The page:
In 2014, New York State was the first state to enact surprise bill legislation. Following New York’s lead, 24 other states now have some form of surprise bill protections; of these, only 9 states, including New York, are found to have comprehensive protections for consumers. A surprise bill generally refers to an insured patient being charged for services inadvertently received by an out-of-network health care provider regardless of the patient’s knowledge of the physician’s network status. Surprise bills have recently been front-and-center at the national level: U.S. senators have introduced bills to address the problem, the Trump administration met with a group of patients to hear their personal stories and concerns, and the American College of Emergency Physicians has released its own framework to protect patients from this frustrating process.
This NYSHealth issue brief provides details on New York’s groundbreaking surprise bill legislation, the impact of the law to date, and further enhancements that can be made to continue New York’s leadership on an issue that is increasingly receiving attention as a pro-consumer and pro-price transparency priority.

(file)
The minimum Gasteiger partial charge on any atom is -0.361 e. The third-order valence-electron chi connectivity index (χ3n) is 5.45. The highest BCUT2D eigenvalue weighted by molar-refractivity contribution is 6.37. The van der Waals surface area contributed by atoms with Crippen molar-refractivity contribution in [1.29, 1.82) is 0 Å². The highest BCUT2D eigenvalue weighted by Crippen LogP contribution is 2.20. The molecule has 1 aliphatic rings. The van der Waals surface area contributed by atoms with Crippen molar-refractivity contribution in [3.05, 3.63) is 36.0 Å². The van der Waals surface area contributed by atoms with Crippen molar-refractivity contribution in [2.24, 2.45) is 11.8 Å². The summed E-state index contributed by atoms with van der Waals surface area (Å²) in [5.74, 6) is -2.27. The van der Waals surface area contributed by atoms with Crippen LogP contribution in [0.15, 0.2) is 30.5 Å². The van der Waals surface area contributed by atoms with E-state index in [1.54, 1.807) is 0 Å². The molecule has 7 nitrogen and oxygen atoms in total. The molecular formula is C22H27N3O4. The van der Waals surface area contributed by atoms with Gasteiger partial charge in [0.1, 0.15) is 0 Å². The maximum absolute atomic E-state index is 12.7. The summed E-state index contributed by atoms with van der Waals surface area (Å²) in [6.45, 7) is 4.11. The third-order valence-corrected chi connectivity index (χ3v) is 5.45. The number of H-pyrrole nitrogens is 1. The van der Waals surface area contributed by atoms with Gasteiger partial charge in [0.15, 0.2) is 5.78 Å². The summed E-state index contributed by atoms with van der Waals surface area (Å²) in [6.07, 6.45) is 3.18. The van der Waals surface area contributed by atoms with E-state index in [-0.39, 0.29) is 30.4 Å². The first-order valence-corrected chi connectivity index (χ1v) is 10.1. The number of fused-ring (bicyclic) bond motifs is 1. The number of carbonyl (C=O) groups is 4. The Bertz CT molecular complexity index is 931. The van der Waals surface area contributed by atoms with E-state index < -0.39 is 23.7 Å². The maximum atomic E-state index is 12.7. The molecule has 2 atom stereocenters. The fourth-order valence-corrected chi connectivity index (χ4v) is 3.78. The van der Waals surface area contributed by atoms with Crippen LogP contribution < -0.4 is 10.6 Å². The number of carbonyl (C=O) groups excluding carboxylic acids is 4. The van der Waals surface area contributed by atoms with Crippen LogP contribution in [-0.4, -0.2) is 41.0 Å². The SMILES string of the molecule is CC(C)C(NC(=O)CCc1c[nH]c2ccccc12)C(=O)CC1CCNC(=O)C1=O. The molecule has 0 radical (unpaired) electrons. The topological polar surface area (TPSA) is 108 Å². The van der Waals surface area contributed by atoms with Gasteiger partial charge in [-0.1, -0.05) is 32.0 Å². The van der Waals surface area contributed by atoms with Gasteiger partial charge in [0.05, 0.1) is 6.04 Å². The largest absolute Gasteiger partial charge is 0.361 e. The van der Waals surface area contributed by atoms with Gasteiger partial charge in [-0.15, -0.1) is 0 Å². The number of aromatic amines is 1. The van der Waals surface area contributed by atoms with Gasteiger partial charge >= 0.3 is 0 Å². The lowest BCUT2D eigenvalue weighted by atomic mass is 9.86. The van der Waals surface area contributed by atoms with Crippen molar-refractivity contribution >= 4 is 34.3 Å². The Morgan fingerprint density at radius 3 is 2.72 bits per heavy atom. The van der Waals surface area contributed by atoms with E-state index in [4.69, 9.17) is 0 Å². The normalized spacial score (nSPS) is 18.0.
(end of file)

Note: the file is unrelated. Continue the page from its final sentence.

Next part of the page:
While much progress has been made at the State level, the brief offers further opportunities to build upon the success of New York’s law, including enhancing elements related to network adequacy standards and enforcement, network disclosure requirements, caps on provider billing, and expansion of the law to private companies.
Learn more here: NYSHealth Foundation